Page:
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57 Comments

Which stack do you use to build your side projects?

Hi !

I want to learn a multi-proposal stack to build MVPs of some ideas that I have in my mind... Are web apps with a SaaS model with a backend, frontend and (maybe) app in Flutter.

I know a little of Rails but I'm not sure if I should to improve my knowledge on it or start a new adventure in Python... or another thing xd

Thank you !

P.S: I'm not working as programmer (I'm UX/UI developer) buy I enjoy learning programming languages xd

P.S 2: Sorry for my English

  1. 6

    Love to hear what problems you are interested in solving!! Exciting stuff.

    For me:

    • Ruby on Rails

    • On the front end - Vanilla JS within Stimulus framework and .erb has led to clean organized front end code and rapid development
      (I still work on and maintain RoR projects with React front-end and I've fully converted to Stimulus and vanilla JS for new projects/features)

    • Sidekiq for asynchronous jobs

    • Heroku for hosting (the jelly to the peanutbutter (RoR))

    This stack makes makes things super simple to get off the ground.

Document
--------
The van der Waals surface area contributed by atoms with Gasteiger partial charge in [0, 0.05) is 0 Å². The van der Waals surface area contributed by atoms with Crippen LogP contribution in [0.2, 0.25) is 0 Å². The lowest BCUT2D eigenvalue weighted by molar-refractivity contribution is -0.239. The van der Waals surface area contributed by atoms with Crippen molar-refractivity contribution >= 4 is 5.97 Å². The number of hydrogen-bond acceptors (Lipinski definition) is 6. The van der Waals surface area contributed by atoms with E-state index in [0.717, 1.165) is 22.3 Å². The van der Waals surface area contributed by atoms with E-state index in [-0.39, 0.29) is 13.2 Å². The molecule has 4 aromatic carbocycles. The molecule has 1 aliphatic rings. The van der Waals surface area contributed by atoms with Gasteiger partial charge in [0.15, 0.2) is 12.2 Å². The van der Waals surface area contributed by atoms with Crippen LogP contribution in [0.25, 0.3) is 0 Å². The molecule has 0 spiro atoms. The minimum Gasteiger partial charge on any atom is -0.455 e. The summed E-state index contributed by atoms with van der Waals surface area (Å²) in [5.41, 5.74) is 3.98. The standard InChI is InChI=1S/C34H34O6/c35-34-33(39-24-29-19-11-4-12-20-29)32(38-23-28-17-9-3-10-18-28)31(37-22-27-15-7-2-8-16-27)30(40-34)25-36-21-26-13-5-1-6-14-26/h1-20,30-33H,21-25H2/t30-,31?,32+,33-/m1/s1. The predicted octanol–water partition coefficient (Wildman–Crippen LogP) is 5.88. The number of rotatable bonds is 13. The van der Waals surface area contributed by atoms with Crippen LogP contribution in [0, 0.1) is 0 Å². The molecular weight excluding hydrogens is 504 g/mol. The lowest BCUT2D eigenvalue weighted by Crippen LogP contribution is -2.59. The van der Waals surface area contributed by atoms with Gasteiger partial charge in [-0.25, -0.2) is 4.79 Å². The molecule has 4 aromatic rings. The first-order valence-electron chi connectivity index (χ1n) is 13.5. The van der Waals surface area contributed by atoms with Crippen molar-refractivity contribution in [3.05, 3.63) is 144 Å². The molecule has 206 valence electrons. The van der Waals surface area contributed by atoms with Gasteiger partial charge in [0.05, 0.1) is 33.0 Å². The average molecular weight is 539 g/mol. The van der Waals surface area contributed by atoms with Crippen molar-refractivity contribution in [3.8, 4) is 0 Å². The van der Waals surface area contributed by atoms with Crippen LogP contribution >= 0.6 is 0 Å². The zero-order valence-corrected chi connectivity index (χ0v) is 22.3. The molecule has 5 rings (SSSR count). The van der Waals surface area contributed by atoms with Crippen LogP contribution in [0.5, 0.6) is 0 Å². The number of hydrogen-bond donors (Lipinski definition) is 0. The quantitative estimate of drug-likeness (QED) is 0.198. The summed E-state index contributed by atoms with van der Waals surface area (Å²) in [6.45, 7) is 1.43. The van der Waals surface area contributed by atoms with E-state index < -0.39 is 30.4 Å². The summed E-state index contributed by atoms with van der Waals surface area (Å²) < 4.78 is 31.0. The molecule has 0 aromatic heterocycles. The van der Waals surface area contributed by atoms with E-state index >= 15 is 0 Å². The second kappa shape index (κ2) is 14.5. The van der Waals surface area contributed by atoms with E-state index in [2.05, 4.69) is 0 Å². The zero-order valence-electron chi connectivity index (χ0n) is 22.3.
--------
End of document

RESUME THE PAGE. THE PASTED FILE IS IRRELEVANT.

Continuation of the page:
I'll recommend this tutorial for putting together a good starter app!

    https://evilmartians.com/chronicles/evil-front-part-1

    A few things are outdated and I've gone through and picked them out in my own notes!!

    1. 1

      Interested in this tech stack. About how long does it take you to set something like this up?

      1. 1

        It'd take an hour or so, depending on how much time you want to read up on the different steps and pieces.

        But, getting to a point where you can start building wouldn't take long at all.

  2. 6

    Rails API
    Svelte Frontend
    Flutter Mobile

  3. 5

    Django + React! :-)

    I'm working on tutorial how to build your own SaaS from scratch with Django and React: https://saasitive.com

    1. 1

      Building a SaaS is nowhere near passive income. You should consider stopping lying to people.

      1. 1

        It depends on your SaaS. For sure there are SaaS examples that once build, it can just run and you will get the money on monthly basis. Of course, from time to time maybe you will need to do something (for example upgrade the DB) but it is very similar to flat renting. So it depends on your goal and on your SaaS. Take a look at this SaaS https://www.bingocardcreator.com/ for example.

  4. 4

    Firebase + React (with Tailwind for styling) working out well for me to throw things together quickly!

    1. 2

      I might have to try this. Where do you host and about how long does your setup take to get up and running?

      1. 1

        You can host on Firebase (as well as using it for the DB and authentication) which makes it really great for quick apps. It's very quick to do.